Great cultures ,Hacks
I’ve attended and run a lot of events over the years and the early ice breakers fascinate me because they have a power to open people up and connect and connect them. The first two I came up with, the last three are from the legendary Jack Canfield.
These are best done in small groups of 3-6, though it can also be done in a big group that’s less than 30 people.
1. What are you obsessed with?
This is great because it can be revealing and safe at the same time. You can share a deep fascination or simply the show you’re binging. People laugh a lot through this one and find points of connection they wouldn’t otherwise hear from people only sharing their home town, job and hobbies.
2. What are your pet peeves?
I love going negative because there’s energy there. Like the obsession question, you get to find out something interesting about people, and even what triggers them. It also has the potential to go deep (like causes people care about), or simple (such as people chewing loudly).
3. Sometimes I pretend to…
Now it gets funny. Where are you faking it? It starts out with answers like, “Sometimes I pretend I’m listening when I’ve really spaced out.” It’s great to keep going around for more than one answer. This question and the next ones are really best for smaller groups because it gets more and more vulnerable.
4. Sometimes I feel…
Each person says an emotion they experience that may surprise others. It can be just the emotion (sadness), or the emotion plus a context (Sometimes I feel sad when I’m at a party and I have no idea how to connect with people).
5. If you really knew me, you’d know I…
This is great because it can be about experiences or feelings that are current, or from one’s past. Again, it’s great to keep this going around for a few minutes because there’s a lot of richness there.
After these exercises you can close by having people go around and acknowledge each other. Just a couple minutes with that person in the center and everyone else chimes in (popcorn style) to say what they respect or like about that person.
You can experiment with these for your group, or even use them one-on-one to get to know someone better.
Robots don’t make planes (yet). People do. And when Boeing opened up a new plant, in a new state, the demand to meet deadlines was prioritized over procedures and standards. It’s all well-covered in a podcast by the New York Times. It’s amazing how it can take decades to build a reputation, and only moments to destroy it. Make values and principles the standard, over numbers and deadlines.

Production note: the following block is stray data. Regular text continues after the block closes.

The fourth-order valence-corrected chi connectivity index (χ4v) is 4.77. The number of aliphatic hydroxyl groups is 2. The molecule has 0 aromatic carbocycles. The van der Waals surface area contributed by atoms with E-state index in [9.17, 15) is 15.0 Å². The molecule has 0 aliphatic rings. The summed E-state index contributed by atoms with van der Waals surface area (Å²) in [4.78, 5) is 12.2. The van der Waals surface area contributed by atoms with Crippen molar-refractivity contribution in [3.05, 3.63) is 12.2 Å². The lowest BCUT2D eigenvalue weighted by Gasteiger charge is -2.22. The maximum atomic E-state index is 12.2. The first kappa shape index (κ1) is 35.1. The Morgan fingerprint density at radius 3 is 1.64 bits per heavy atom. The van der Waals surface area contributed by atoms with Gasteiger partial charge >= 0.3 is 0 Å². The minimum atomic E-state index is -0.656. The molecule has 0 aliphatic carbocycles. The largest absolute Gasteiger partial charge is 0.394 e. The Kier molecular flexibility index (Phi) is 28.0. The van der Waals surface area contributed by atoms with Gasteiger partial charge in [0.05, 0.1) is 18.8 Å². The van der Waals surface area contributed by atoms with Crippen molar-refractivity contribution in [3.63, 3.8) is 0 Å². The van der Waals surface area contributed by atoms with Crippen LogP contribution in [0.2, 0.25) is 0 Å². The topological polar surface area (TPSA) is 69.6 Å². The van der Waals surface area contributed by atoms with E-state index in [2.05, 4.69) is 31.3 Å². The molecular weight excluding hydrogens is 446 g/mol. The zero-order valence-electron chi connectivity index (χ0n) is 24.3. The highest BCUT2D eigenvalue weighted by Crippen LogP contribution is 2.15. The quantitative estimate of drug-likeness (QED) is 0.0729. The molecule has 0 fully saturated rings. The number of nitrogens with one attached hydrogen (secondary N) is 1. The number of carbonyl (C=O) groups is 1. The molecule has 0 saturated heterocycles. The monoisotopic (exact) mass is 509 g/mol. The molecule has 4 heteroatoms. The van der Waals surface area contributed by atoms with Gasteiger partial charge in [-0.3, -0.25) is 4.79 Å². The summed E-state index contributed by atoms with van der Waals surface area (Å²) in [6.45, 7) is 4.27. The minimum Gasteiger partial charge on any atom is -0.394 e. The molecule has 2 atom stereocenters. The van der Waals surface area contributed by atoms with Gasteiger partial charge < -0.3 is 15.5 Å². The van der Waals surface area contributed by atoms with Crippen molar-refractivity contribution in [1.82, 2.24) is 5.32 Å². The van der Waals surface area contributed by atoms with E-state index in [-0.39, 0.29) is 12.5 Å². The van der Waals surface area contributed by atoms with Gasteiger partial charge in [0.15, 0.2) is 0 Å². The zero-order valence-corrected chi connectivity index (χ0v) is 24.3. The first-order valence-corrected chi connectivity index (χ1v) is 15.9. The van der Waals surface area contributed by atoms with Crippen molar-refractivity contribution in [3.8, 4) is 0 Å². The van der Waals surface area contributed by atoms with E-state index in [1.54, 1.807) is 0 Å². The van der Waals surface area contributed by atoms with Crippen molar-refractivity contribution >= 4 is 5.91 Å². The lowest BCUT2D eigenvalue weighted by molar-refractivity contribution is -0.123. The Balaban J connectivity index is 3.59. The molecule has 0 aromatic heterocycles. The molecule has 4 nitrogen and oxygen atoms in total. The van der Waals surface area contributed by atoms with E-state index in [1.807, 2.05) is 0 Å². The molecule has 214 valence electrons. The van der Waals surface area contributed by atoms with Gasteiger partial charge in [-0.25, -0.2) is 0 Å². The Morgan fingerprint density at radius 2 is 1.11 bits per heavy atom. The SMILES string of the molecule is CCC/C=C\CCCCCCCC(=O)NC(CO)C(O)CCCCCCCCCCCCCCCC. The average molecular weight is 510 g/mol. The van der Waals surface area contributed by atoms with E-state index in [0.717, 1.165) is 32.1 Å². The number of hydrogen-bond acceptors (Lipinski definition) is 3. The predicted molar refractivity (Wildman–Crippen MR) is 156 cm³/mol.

There’s a lot of talk about failure these days.
It’s such a strange word because no one actually wants to fail. I just experienced it this weekend. I found a new group of guys to play soccer, and man they were on a totally different level. I couldn’t keep up. Not only that, I let down my team when we lost because of a few plays I missed. I haven’t had that feeling since grade school – going home knowing I lost it for the team. It was so humbling.
But… the captain was able to show me a lot of what I was doing wrong and how to improve it.
There’s a lot of talk about failing in company culture these days. The only cultures that can sustain it are the ones that make it safe, share stories about failure and sometimes even “incentivize” it by creating funds for it in the form of hackathons or 20% time to innovate. Most importantly, they learn.
But here’s another way to think of it…
Elon Musk started his rocket company with a belief that they are very likely to fail, and yet, they did it anyway. Why? Because they’re inspired, and he said that even if they fail it will still move the industry forward.
Here’s a great test for if something is still worth it, even at the risk of failure.
1. If you know it will fail, is it still worth the journey?
2. If you know it will be 3x the amount of work you think it will be, is it still worth it?
If you say yes to these, it won’t matter if the (project, venture, product, company) fails. And you’ll most likely have a great story.
Many CEO’s think that culture is HR’s responsibility. But the best leaders realize that they ARE the chief culture officers.
Culture is people, and the best people can take on market changes, competition and shifts in product.
Steve Jobs called Apple (the company) his best invention.
Here’s the bottomline:
HR’s main job is to manage risk when it comes to personnel. And culture work is about taking risks when it comes to empowering your people.
As a leader, is this really something you want to completely delegate and wash your hands from it?
Navy Seals are the best bed makers you’ll meet. They learn how to make beds to perfection as part of their training. If it’s not perfect, then they have to do it over.
But sometimes they will have do it over again, even if it is perfect. This drove some recruits mad – to the point that they quit. While those who stayed on, did as they were told. Even though it made no sense. What better way to test true loyalty than to see if someone will follow command, even if it’s completely irrational.
And that’s the distinction.
If your people are truly loyal, they’ll do what you say, even if it doesn’t make sense. But unless you’re in the Seals, it’s likely that your people won’t do this. They have agency. They have choice of where to work. If what you’re asking them to do makes no sense, then it will frustrate them and they’ll leave.
So perhaps the best thing you can do is drop that word, loyalty. And instead go for engagement. Share the why, allow people to push back. Or go even further – have them write up their job descriptions and their progression plans.
Number 1 rule is to co-create.
If you’re alone, and stressed out, you’re doing it wrong.